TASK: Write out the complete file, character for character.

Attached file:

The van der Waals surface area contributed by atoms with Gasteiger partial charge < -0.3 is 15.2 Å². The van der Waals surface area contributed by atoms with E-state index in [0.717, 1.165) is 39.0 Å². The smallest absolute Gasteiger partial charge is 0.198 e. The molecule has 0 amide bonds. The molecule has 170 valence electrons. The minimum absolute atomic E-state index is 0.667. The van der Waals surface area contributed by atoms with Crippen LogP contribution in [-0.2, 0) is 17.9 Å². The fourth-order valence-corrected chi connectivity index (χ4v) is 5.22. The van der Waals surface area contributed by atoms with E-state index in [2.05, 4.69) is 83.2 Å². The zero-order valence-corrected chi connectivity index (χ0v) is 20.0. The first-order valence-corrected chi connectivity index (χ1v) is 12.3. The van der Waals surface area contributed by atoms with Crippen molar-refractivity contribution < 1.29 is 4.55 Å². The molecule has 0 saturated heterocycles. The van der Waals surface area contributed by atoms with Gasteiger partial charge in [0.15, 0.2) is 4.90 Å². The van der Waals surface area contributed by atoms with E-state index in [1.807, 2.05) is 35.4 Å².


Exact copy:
The van der Waals surface area contributed by atoms with Gasteiger partial charge < -0.3 is 15.2 Å². The van der Waals surface area contributed by atoms with E-state index in [0.717, 1.165) is 39.0 Å². The smallest absolute Gasteiger partial charge is 0.198 e. The molecule has 0 amide bonds. The molecule has 170 valence electrons. The minimum absolute atomic E-state index is 0.667. The van der Waals surface area contributed by atoms with Crippen LogP contribution in [-0.2, 0) is 17.9 Å². The fourth-order valence-corrected chi connectivity index (χ4v) is 5.22. The van der Waals surface area contributed by atoms with E-state index in [2.05, 4.69) is 83.2 Å². The zero-order valence-corrected chi connectivity index (χ0v) is 20.0. The first-order valence-corrected chi connectivity index (χ1v) is 12.3. The van der Waals surface area contributed by atoms with Crippen molar-refractivity contribution < 1.29 is 4.55 Å². The molecule has 0 saturated heterocycles. The van der Waals surface area contributed by atoms with Gasteiger partial charge in [0.15, 0.2) is 4.90 Å². The van der Waals surface area contributed by atoms with E-state index in [1.807, 2.05) is 35.4 Å².